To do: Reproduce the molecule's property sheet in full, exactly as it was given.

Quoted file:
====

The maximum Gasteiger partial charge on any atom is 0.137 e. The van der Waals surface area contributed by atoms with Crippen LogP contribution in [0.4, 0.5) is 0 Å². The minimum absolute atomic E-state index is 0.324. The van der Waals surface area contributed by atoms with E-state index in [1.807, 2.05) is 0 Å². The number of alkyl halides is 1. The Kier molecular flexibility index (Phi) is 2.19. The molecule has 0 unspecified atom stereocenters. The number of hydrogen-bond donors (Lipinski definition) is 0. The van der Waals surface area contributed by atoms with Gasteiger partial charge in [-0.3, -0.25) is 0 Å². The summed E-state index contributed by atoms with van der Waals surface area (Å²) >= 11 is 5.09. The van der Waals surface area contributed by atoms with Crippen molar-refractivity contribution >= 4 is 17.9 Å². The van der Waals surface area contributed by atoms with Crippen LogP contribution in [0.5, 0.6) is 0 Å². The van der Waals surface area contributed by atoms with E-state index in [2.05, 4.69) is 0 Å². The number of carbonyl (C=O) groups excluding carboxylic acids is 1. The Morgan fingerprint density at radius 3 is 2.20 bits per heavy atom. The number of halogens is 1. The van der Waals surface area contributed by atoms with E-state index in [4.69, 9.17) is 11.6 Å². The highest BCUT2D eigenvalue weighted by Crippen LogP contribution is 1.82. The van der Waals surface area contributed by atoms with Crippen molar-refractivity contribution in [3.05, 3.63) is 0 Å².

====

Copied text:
The maximum Gasteiger partial charge on any atom is 0.137 e. The van der Waals surface area contributed by atoms with Crippen LogP contribution in [0.4, 0.5) is 0 Å². The minimum absolute atomic E-state index is 0.324. The van der Waals surface area contributed by atoms with E-state index in [1.807, 2.05) is 0 Å². The number of alkyl halides is 1. The Kier molecular flexibility index (Phi) is 2.19. The molecule has 0 unspecified atom stereocenters. The number of hydrogen-bond donors (Lipinski definition) is 0. The van der Waals surface area contributed by atoms with Gasteiger partial charge in [-0.3, -0.25) is 0 Å². The summed E-state index contributed by atoms with van der Waals surface area (Å²) >= 11 is 5.09. The van der Waals surface area contributed by atoms with Crippen molar-refractivity contribution >= 4 is 17.9 Å². The van der Waals surface area contributed by atoms with Crippen LogP contribution in [0.5, 0.6) is 0 Å². The van der Waals surface area contributed by atoms with E-state index in [2.05, 4.69) is 0 Å². The number of carbonyl (C=O) groups excluding carboxylic acids is 1. The Morgan fingerprint density at radius 3 is 2.20 bits per heavy atom. The number of halogens is 1. The van der Waals surface area contributed by atoms with E-state index in [4.69, 9.17) is 11.6 Å². The highest BCUT2D eigenvalue weighted by Crippen LogP contribution is 1.82. The van der Waals surface area contributed by atoms with Crippen molar-refractivity contribution in [3.05, 3.63) is 0 Å².